Arushi Mudgal, making her Chennai season debut, displayed the spectrum of her training and technique.
Arushi Mudgal of Delhi made her Chennai season debut with an Odissi performance at Bharatiya Vidya Bhavan as part of Karthik Fine Arts' Sri Krishnolsavam festival.
Arushi was a picture of poise and contained energy as she entered the stage for the invocatory Ardhanariswara stotra of Sankaracharya. Vividly choreographed by late Kelucharan Mohapatra with music by Raghunath Panigrahi, the verse that extols the contrasting aspects of Siva and Parvati (Siva and Sivaa) was a good choice to begin the programme, combining both the technical and expressional aspects of the dance.
A disciple and niece of Madhavi Mudgal, Arushi has already made her mark as a fleet-footed young dancer in total control of her art. Here her nritta had an even better flow than seen earlier, and the clear footwork a healthy “thaap” that provided a foil to the sinuous grace of the upper body.
A felicitous choice of pieces, with largely Sanskrit lyrics and a blend of old and new, helped the dancer make a fine impression on the audience. After the substantial invocation, she went on to the Hamsadhwani pallavi composed by Bhuvaneshwar Mishra and choreographed by Kelucharan Mohapatra — just one of the artistic gems that emerged from this famous partnership. The dancer did justice to the lilting refrain and filigreed percussion pattern it is overlaid with. People often say nritta is that aspect of dance that doesn't contain bhava (expression), but nritta is where the body speaks and tells you something about the personality of the dancer.
Arushi danced with stamina and involvement, exemplifying the difference between repetitive movement and motif. It is also true though, that her chowk position, noticeably deep in earlier years, was less so here. Whether this was by design or not is hard to say, since the level was uniformly maintained.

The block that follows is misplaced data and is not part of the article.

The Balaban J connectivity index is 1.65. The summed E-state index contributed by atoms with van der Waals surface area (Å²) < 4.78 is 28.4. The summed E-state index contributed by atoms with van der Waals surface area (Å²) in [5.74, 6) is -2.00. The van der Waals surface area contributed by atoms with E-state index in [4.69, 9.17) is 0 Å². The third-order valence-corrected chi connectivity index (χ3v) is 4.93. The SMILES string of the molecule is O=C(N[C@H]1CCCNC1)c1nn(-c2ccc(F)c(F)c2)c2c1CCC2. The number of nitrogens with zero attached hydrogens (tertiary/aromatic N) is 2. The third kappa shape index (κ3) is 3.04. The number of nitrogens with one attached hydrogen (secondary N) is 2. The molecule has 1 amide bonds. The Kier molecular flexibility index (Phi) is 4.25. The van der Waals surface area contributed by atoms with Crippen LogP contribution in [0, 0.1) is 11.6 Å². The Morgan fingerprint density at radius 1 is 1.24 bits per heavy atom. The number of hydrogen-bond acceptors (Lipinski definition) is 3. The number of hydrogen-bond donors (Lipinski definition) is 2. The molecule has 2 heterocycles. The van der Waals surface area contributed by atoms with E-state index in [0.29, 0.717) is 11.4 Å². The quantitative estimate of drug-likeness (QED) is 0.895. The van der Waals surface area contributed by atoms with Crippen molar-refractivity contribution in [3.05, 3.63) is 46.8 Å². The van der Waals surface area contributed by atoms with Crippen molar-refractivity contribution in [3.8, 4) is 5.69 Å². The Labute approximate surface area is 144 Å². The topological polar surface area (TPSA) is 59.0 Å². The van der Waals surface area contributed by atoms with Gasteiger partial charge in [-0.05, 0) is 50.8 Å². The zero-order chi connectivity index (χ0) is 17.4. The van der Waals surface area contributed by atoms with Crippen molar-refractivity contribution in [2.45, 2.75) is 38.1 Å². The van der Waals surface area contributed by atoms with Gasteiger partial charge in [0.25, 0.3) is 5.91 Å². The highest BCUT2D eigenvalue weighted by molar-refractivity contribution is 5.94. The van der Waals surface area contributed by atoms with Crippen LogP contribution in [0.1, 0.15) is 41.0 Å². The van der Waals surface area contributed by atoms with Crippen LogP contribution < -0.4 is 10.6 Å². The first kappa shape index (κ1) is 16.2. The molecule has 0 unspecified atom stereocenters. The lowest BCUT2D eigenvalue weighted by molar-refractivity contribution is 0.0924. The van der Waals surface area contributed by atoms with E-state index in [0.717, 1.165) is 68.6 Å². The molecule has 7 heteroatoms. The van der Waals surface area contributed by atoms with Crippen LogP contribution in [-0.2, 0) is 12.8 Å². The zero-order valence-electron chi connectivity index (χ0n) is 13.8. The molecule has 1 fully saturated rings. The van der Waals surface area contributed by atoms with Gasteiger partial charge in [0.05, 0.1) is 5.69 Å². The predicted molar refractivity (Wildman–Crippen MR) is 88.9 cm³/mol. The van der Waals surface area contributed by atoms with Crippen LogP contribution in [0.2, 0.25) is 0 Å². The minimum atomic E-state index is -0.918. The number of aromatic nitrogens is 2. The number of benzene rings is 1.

She followed this up with ‘Priye Charusheele.' This piece, too, is a Kelucharan-Mishra product. It ends dramatically on a crescendo instead of tapering off in the traditional manner, at the point where Krishna requests Radha to place her feet on his head to cool the fire within him. To do justice to such an ending, the bhava should build up to a crescendo, but this expressional fervour was not present. This was all the more noticeable as this Ashtapadi verse is so well known to dance audiences that its novelty only lies in seeing how each composer and dancer has interpreted it.
There was more freedom of abhinaya in the Oriya song ‘Keli Chhand,' in which the poet expresses wonder at Krishna's childhood feats — vanquishing Kaliya, destroying demons such as Dhenukasura, lifting Mount Goverdhan, and so on. Little flashes such as Krishna throwing the ball into the river (ostensibly by accident but actually to get a chance to confront Kaliya), and the playful movements of the children came out with an endearing naturalness.
Arushi ended with the Vasant (spring) episode from Kalidasa's ‘Ritusamhara,' set to music by her father, Hindustani vocalist Madhup Mudgal, and choreographed by Madhavi Mudgal. This made use of abstract movements signifying a world newly blossoming after a cold winter. With its dance and music treatment different from the Odissi choreography popularised by the Kelucharan school, this too was a good choice in displaying the spectrum of Arushi's training.
A certain nervousness — which expressed itself only in a heightened carefulness and not in any faltering — was subtly palpable in the invocatory piece and wore off as the dancer warmed to the stage and the audience warmed to her. Precise freezes on the sam and intricate footwork handled with ease were highlights of her technique. When her abhinaya catches up with her nritta, she will be hard to beat. A truly refreshing dancer to watch.